How to Stop Being a Bad Packer and Travel Smarter

Barbara Reich formed Resourceful Consultants, LLC in 1999. She and her husband live in Manhattan with their twins. Barbara has appeared on the Today show and has been featured in The New York Times, New York Post, and Real Simple, among other publications.

How to pack smarter for holiday and summer travelIt can induce anxiety, just the thought of packing up a family (especially one with young children) and getting them through security and to your destination with luggage intact. These tried-and-true tips from organizing guru and Secrets of an Organized Mom author Barbara Reich will help you skirt disaster.

My family travels several times a year, and we’ve been doing that since my twins were babies, so I’ve figured out some handy tricks along the way. Here’s my best advice.

Send heavy stuff in advance.
If you’re traveling for a week or more with babies or very young children, then diapers, toiletries, sunscreen, Benadryl, and all those other necessities could easily fill all your luggage, not to mention weigh a ton. Whenever possible, ship your toiletries (especially diapers!) to the place where you’ll be staying a week in advance of your trip. There are several online drugstores that will ship for free and spare you that load in your luggage—or the risk of essential items going astray.

Bring only essential toiletries.
If you don’t have the luxury of shipping ahead, then bring only the things you can’t live without and in the smallest possible quantities. Opt for using the shampoo and soap that the hotel provides, or have your whole family share what you bring from home. Pare down your makeup routine to the minimum; you’ll want basics that you can apply quickly. Use sample sizes when possible—I store a select assortment in a labeled box in my linen closet so they’re always ready to pull out for trips—or purchase three-ounce (or less), airline-friendly plastic containers for transferring small amounts of your necessities.

Keep a bag of toiletries packed and ready to go.
For families who travel often, I recommend keeping a travel bag at home that is always stocked with your must-have items—this makes it much less likely that you’ll forget something key.

Make smart use of carry-ons.
Here’s what should be brought with you on the plane:
All prescription and over-the-counter medicines, as well as contact lens supplies.
Valuables such as jewelry and important documents.
One bathing suit and change of clothes per person.
Special-occasion outfits. If you’re traveling to an event such as a wedding, carry on your dress, children’s outfits, spouse’s suit or tuxedo, and the shoes you plan to wear.
Electronics and chargers. These would be expensive to replace, and you wouldn’t want to be without them for even a few days. Before you leave, check that your camera works and that you have an extra battery and memory card. Make sure you have the right chargers for your phone, laptop, and children’s video games. Take the right travel adaptors if you’re going to a foreign country—and don’t assume that the same travel adaptor works in Ireland and Spain. It doesn’t.

Pack clothing using the rule of fractions.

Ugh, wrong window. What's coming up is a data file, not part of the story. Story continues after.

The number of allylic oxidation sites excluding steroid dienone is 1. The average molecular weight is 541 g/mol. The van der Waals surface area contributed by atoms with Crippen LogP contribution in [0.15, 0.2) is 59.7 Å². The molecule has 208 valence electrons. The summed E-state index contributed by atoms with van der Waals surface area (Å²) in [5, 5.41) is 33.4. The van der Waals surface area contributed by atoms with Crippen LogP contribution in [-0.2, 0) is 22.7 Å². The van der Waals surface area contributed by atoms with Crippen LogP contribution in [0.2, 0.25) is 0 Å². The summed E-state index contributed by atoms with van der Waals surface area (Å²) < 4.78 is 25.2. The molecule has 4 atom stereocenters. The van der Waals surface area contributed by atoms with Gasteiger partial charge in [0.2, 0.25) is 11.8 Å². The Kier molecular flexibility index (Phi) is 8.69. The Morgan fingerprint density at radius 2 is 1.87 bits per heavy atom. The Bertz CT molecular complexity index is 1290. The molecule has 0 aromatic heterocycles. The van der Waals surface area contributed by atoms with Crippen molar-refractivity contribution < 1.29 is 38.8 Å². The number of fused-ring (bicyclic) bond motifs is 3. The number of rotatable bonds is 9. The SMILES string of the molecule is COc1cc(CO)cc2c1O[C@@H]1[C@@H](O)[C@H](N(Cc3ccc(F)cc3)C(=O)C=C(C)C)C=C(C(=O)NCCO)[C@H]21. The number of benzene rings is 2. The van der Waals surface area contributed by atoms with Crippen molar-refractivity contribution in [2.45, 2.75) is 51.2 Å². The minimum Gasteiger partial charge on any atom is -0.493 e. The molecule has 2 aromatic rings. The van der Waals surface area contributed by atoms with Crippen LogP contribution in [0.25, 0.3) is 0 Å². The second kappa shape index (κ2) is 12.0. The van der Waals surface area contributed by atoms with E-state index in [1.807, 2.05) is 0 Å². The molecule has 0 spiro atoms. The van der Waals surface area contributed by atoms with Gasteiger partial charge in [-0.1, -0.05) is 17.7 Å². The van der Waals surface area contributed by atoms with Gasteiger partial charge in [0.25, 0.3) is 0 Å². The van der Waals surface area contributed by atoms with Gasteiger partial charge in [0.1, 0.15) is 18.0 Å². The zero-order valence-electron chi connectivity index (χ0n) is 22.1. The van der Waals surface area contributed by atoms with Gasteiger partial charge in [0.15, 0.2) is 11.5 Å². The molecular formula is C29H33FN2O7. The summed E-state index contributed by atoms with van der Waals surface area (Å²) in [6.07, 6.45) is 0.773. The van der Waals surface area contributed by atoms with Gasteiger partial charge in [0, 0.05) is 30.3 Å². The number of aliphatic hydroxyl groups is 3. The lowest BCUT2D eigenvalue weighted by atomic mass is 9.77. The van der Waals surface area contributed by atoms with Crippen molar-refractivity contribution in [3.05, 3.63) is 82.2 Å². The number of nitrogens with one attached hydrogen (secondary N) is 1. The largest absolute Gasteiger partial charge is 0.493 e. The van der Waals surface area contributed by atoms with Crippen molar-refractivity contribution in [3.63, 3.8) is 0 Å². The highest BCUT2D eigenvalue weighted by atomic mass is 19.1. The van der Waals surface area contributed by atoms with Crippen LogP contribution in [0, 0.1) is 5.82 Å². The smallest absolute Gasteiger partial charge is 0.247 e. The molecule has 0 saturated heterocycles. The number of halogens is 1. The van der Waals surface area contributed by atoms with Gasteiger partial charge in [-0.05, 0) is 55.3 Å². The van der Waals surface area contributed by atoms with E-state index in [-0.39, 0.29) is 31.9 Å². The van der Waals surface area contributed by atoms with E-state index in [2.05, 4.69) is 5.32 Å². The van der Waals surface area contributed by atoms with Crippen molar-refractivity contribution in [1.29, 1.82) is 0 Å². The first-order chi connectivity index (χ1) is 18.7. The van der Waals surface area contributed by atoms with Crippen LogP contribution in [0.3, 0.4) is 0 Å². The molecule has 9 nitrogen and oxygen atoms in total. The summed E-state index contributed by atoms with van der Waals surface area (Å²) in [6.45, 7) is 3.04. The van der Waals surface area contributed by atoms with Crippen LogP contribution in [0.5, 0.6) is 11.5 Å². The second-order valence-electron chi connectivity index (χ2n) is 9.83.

Let’s say you have four members in your family. You will pack four suitcases. Into each suitcase you will put a quarter of each person’s clothing. That way, if three out of four of your bags are lost, each member of the family will have enough to wear until luggage can be located. In the spirit of full disclosure, I will tell you that my husband thinks I am completely out of my mind when I do this, and he refuses to participate. His naysaying doesn’t bother me; you can apply the rule to any degree that you want. Maybe you have two children, so you split their clothing half and half between two suitcases. You can do the same for you and your husband (if your husband doesn’t think you’re crazy).

Pack light.
With airline fees skyrocketing, there’s plenty of financial incentive for not taking your whole wardrobe on vacation. Here’s a list of what I’ve found to be excellent wardrobe strategies:
Choose one color scheme and stick to items that you can mix and match; all tops should go with all bottoms.
Opt for pieces that can be layered. This offers a greater number of outfits, as well as flexibility in case of temperature changes.
Rely on dark jeans, which are suitable in almost any environment and are easily dabbed clean.
Pack as few pairs of shoes as possible. Think day, evening, and athletic, and that should cover you for any eventuality. I’m fond of metallic finishes, because they go with everything.
Have fun with accessories, such as jewelry and scarves, which will add a pop of interest to your neutral outfits.

Utilize all the nooks and crannies in your suitcases.
Shoes can be stuffed with small bagged items, and T‑shirts and articles of clothing that aren’t wrinkle-prone can be rolled, which takes up less space than folding.

Plan ahead for airport delays, and pack entertainment.
Lots of parents think about stuff to do on the plane, but we forget that young children are often wound up and climbing the walls of the airport. I discovered two foolproof, easily packable ways of engaging young children and encouraging them to blow off steam before they’re strapped in for a few hours: 1) a jump rope and 2) balloons. So simple. The pleasures of the jump rope are obvious. And the balloons: Blow one up, hand it to your four-year-old, and I guarantee he’ll have three new friends within five minutes. P.S., that jump rope can be reused if you want to get some exercise on your trip.

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